"The operation itself went smoothly, with no complications," said Hötzenecker. The new lungs had had a good primary function and the artificial support for the body functions was switched off while the patient was still in theatre.

According to Hengstenberg, straight after such a big operation patients feel "as if they had been run over by a steamroller". Says the doctor: "Lauda was extubated after 24 hours and was able to breathe independently." All organs – including the previously transplanted kidneys – are working perfectly.

Peter Jaksch from the Division of Thoracic Surgery meanwhile gave an outlook for the next few days and weeks: "As soon as patients have been extubated following the transplant, they are mobilised as quickly as possible." Normally patients remain in intensive care for a few days and their immunosuppressive treatment is adjusted. This involves a combination of drugs to suppress the immune system and thereby prevent the body from rejecting the foreign organ. Normally patients are discharged from hospital after two to three weeks and are then offered a few weeks of inpatient rehabilitation.

Lung transplant patients who have their operations at Vienna General Hospital have very good chances of survival: more than 90% one year after the transplant and more than 75% five years after, explained Peter Jaksch. This is one of the highest figures in the world.

Particularly in the first year after transplantation, there is a high risk of the body rejecting the implanted organ. Immunosuppressive therapy to prevent this has to be individually tailored to each patient. According to Jaksch, the fact that Niki Lauda has already had two kidney transplants has no bearing upon the medication. This is essentially the same but the dosage is slightly higher, "because lungs are more likely to be rejected than kidneys," says Jaksch. And it is necessary to make sure that the kidneys are not offended by the higher dosage. "But we will work it out," said Jaksch optimistically.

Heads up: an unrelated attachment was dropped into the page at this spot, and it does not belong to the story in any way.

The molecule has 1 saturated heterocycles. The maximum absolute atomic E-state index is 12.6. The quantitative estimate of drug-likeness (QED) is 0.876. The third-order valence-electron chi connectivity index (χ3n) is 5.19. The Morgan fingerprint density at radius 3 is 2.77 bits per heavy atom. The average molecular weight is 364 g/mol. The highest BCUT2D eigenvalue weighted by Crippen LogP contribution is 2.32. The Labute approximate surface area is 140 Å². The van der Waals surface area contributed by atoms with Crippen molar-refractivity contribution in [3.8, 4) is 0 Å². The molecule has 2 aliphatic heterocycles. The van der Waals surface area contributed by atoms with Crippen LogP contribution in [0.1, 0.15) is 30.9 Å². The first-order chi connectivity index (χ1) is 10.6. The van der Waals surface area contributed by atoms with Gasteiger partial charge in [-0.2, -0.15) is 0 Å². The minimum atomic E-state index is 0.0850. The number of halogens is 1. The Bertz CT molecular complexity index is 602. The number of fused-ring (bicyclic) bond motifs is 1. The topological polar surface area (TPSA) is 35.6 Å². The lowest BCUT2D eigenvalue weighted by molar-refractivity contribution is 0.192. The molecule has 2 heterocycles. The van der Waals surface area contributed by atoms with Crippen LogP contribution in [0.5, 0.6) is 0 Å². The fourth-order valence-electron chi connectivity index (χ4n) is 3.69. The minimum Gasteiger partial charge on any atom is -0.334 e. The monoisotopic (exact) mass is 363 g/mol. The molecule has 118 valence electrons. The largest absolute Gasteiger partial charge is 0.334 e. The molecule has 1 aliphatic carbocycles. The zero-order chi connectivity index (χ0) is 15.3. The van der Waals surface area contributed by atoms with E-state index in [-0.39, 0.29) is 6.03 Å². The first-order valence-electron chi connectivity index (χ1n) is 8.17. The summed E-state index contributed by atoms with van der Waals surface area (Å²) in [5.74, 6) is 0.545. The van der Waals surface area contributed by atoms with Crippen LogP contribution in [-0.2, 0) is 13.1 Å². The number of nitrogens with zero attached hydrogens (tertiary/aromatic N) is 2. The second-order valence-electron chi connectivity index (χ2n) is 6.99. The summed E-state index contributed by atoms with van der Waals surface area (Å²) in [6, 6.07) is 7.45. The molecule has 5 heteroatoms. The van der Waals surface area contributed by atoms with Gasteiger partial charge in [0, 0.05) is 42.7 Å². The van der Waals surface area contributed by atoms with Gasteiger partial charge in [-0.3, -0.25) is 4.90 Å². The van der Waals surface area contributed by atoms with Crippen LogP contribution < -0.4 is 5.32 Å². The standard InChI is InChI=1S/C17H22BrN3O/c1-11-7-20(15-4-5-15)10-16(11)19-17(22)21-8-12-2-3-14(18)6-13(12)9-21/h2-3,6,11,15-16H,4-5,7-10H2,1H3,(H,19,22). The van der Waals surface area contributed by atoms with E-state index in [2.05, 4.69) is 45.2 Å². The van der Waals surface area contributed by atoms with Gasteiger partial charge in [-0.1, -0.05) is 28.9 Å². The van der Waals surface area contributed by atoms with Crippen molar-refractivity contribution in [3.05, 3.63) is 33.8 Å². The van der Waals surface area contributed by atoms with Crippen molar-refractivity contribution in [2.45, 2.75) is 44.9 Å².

"We are truly expecting Lauda to be able to return to his normal way of life" said Walter Klepetko.

Niki Lauda's family will also play an important role in his recovery. The F1 legend is already able to receive a limited number of visitors, said cardiologist Christian Hengstenberg. "Of course, it is necessary to protect him against infection." To help with his recovery, it is important that he feels supported by his family. The former racing driver has a good chance of regaining a good quality of life. "We are truly expecting Lauda to be able to return to his normal way of life" said Walter Klepetko.

Klepetko built up the transplant centre at Vienna General Hospital. The first lung transplant operation was performed in November 1989, on the night the Berlin Wall came down. So far, 2000 lungs have been transplanted – 120 a year – putting Vienna General Hospital among the Top Five in the world. Approximately 10% of lung transplants are carried out on ECMO patients, in which a blood pump replaces their lung function. This makes Vienna General Hospital a leader in this field.